The Critics' Awards 1998: Comedy - The Holy Grail goes to Father Kev

It was the year in which comics wanted to be taken seriously. Ardal O'Hanlon wrote a novel; Gareth Hale, today's Benny Hill, followed the lead of Eddie Izzard and appeared on Question Time; Lee Evans, Britain's answer to Jim Carrey, starred in a couple of films ... and in that digital TV ad.

On television, Paul Whitehouse and Harrys Hill and Enfield were everywhere. The latter even sat in sober judgement on the Telegraph's Open Mike Awards. Prizes multiply every year, but the Perrier remains the Holy Grail. Tommy Tiernan, this year's winner, was previously better known as Father Kev in Father Ted.

This was another year in which the cheeky chappy school of Oirish stand- up was "in". But the movement's mentor, Dermot Morgan aka Father Ted, passed away into the comic afterlife. (The year's most appropriate joke, courtesy of Lee Mack: "Irish lilt? I always thought that was a totally tropical drink infused with Guinness and potatoes.") That other ethno- specific series, Goodness Gracious Me won the Best Comedy Series in the British Comedy Awards.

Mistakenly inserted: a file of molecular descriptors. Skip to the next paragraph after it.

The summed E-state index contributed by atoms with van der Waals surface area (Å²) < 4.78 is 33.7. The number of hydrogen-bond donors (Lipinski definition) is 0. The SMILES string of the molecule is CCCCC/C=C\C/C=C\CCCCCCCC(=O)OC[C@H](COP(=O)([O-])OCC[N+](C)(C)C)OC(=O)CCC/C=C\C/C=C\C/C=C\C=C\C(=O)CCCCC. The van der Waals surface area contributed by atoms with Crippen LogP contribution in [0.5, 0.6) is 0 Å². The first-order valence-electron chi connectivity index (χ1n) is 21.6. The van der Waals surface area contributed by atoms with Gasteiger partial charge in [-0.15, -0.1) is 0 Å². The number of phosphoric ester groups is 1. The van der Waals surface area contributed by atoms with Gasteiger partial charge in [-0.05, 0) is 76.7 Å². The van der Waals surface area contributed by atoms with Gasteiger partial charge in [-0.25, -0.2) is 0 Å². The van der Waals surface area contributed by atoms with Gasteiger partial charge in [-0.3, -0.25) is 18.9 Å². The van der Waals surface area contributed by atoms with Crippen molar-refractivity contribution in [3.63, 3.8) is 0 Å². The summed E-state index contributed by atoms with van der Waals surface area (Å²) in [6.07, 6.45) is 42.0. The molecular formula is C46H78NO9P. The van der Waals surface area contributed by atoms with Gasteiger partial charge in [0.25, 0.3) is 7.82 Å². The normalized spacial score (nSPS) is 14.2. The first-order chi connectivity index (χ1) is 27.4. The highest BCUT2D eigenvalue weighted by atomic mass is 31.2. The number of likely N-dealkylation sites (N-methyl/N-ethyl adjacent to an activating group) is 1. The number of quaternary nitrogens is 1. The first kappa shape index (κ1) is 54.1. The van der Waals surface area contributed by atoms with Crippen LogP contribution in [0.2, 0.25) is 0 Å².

Finally, Steve Coogan so turned into the pop ego he parodied, that the opening night to his autumn show was all fur and frills, as supermodels and pop stars laughed along. In terms of packing them in, Coogan is comedy's answer to Nicole Kidman, racking up a record 110,000 ticket sales in 10 weeks. Comedy, more than ever, is a slick business.

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